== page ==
FILE PHOTO – Turkish NBA player Enes Kanter speaks about the revocation of his Turkish passport and return to the United States at National Basketball Players Association headquarters in New York, U.S. on May 22, 2017. REUTERS/Lucas Jackson/File Photo
December 20, 2017
ANKARA (Reuters) – A Turkish prosecutor asked for NBA’s New York Knicks star Enes Kanter to be jailed for up to four years for insulting Turkish President Tayyip Erdogan, the state-run news agency Anadolu reported on Wednesday.
Kanter’s passport was revoked by Turkish authorities earlier this year, and an arrest warrant was issued after he was named a “fugitive” by a Turkish court over his support for U.S-based Islamic preacher Fethullah Gulen, whom Ankara accuses of orchestrating an attempted coup in July 2016.
Kanter is a long-time supporter of Gulen, who has lived in self-imposed exile in Pennsylvania since 1999 and whose extradition Erdogan is seeking. Gulen denies involvement in the failed putsch.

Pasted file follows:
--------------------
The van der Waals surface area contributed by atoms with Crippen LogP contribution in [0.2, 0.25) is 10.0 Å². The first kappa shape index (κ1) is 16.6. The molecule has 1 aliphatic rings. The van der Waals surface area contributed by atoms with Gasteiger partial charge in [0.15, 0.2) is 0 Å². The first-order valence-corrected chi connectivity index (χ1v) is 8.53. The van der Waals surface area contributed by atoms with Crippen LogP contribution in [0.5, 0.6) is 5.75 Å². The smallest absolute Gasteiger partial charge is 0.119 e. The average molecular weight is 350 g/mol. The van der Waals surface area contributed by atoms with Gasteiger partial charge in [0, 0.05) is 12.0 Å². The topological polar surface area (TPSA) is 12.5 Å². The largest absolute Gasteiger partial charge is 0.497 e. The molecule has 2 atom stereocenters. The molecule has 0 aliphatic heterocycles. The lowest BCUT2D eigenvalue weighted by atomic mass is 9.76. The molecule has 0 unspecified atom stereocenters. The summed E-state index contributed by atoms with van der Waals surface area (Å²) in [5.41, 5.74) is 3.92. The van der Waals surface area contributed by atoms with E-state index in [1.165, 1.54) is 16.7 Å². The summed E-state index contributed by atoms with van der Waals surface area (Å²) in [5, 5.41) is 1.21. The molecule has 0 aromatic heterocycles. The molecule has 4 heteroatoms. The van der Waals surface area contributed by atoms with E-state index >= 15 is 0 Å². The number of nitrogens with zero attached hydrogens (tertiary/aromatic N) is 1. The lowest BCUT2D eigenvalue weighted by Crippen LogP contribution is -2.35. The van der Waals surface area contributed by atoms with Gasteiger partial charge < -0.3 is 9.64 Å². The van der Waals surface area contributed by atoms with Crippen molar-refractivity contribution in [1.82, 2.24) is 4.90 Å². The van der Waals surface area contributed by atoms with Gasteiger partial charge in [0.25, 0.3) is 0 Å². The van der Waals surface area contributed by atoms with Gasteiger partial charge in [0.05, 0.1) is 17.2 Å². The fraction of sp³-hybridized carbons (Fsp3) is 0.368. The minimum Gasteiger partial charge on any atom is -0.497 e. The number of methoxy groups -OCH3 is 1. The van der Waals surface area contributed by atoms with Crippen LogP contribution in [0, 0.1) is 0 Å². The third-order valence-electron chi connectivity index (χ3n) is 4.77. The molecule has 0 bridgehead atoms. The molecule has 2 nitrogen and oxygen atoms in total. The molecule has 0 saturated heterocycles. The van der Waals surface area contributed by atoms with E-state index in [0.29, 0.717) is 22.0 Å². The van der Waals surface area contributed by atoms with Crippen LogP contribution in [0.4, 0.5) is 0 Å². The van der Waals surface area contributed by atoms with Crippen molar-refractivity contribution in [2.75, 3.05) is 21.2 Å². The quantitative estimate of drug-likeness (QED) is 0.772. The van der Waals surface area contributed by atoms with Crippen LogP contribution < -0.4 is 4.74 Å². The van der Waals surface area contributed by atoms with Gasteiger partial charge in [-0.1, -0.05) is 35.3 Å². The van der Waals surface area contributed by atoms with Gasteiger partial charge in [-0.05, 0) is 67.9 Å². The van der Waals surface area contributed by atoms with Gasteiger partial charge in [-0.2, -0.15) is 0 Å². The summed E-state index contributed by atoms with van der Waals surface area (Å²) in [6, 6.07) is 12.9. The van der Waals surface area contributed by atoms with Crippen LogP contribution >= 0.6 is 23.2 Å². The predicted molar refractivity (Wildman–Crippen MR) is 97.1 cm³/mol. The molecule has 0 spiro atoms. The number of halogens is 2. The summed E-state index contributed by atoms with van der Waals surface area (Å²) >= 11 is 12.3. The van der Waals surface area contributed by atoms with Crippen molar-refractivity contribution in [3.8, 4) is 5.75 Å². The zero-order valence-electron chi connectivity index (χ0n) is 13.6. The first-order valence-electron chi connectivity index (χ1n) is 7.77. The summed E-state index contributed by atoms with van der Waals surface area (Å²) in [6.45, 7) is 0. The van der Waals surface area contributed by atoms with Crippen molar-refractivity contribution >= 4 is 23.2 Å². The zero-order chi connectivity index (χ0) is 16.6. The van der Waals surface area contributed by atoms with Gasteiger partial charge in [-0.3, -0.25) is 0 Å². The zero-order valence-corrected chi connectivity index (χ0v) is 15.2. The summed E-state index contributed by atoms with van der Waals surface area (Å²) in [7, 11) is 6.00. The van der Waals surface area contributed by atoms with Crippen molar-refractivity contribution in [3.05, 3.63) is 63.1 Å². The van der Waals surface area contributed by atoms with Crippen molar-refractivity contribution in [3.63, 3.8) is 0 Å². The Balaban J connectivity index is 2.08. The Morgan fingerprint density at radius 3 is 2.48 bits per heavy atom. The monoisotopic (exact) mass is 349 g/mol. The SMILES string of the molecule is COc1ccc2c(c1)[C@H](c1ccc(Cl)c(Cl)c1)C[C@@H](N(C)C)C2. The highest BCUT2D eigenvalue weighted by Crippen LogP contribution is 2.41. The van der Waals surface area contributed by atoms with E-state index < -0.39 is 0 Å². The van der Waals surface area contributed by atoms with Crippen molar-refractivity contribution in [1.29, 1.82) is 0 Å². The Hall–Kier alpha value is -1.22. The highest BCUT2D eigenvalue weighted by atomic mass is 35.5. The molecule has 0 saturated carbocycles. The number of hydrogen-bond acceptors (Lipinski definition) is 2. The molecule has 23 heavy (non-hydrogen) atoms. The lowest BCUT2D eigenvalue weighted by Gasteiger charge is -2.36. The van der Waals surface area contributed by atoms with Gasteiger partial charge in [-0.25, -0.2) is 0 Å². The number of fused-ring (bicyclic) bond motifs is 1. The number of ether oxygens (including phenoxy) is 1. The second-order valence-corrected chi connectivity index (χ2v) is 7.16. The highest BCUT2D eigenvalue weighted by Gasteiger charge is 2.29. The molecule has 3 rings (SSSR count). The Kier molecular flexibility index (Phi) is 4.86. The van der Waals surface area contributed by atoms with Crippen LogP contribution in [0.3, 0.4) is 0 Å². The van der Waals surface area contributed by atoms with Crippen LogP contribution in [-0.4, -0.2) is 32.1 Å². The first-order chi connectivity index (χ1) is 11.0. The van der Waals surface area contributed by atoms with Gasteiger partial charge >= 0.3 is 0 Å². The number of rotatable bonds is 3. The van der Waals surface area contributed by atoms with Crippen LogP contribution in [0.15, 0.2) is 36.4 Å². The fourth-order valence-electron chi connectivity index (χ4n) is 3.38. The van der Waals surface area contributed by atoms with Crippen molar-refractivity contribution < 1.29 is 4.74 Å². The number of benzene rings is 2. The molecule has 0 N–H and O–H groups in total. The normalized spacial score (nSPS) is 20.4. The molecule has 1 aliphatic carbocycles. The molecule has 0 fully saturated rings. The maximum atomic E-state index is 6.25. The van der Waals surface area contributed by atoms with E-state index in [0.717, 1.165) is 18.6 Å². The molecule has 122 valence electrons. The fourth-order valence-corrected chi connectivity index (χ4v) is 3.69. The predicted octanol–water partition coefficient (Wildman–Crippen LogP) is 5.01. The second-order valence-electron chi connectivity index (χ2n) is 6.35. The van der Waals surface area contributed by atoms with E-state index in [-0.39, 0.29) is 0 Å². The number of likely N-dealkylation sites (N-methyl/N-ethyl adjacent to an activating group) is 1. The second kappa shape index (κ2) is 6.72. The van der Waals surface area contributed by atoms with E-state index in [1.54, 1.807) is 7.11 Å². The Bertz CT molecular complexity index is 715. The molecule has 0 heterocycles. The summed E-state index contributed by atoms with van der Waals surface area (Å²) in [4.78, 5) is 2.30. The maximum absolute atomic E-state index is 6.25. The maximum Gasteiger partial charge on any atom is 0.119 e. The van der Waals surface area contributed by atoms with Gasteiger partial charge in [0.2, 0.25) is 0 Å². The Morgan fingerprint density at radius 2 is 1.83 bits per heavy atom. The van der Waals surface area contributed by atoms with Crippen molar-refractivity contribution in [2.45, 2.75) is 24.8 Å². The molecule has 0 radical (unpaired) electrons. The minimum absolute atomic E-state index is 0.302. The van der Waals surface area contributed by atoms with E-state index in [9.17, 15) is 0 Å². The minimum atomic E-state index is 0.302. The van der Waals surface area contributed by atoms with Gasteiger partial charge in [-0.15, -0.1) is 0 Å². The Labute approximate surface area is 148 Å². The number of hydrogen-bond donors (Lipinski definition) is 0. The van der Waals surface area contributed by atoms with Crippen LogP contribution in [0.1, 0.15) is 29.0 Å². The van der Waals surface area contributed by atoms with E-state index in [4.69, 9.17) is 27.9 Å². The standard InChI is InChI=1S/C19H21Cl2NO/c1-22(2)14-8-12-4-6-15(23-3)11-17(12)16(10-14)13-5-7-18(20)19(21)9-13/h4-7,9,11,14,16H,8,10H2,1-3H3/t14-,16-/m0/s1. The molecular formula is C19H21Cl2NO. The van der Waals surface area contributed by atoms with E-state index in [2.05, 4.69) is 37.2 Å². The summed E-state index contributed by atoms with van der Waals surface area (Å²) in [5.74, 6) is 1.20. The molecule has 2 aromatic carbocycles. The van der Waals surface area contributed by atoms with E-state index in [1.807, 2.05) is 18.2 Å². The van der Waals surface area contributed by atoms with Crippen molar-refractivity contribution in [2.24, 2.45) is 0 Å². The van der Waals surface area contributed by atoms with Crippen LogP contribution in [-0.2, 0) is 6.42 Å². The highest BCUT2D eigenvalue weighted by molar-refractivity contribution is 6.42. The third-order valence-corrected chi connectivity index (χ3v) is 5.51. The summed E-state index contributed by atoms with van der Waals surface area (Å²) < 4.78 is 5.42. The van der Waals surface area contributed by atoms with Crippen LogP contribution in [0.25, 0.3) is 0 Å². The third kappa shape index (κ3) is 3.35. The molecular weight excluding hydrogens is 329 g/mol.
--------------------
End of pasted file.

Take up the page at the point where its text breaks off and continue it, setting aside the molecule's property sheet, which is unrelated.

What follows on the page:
The indictment on Wednesday said Kanter used Twitter to “defame and deride” Erdogan, Anadolu said.
The 6-foot-11-inch center tweeted on Wednesday in response to the indictment, adding screenshots of the media reports.
“I have said less than that honorless (man) deserves. Add another 4 years for me, master,” he told his 526,000 Twitter followers.
Kanter was detained in Romania in May when authorities learned his Turkish passport had been revoked. He later returned to the United States.
Kanter lashed out at Erdogan at a news conference following his detention, calling him the “Hitler of our century.”
He holds a U.S. green card that allows him to live and work in the country on a permanent basis.
Last year, Turkish media published a handwritten letter signed by Kanter’s father, Mehmet, disowning a son he accused of having been “hypnotized” by the Gulen movement.
In response, the 25-year-old Kanter – the third pick in the NBA draft when he joined Utah Jazz in 2011 – said he was dedicating himself to Gulen and the cleric’s Hizmet (Service) movement.
(Reporting by Ece Toksabay; Editing by Daren Butler and Richard Balmforth)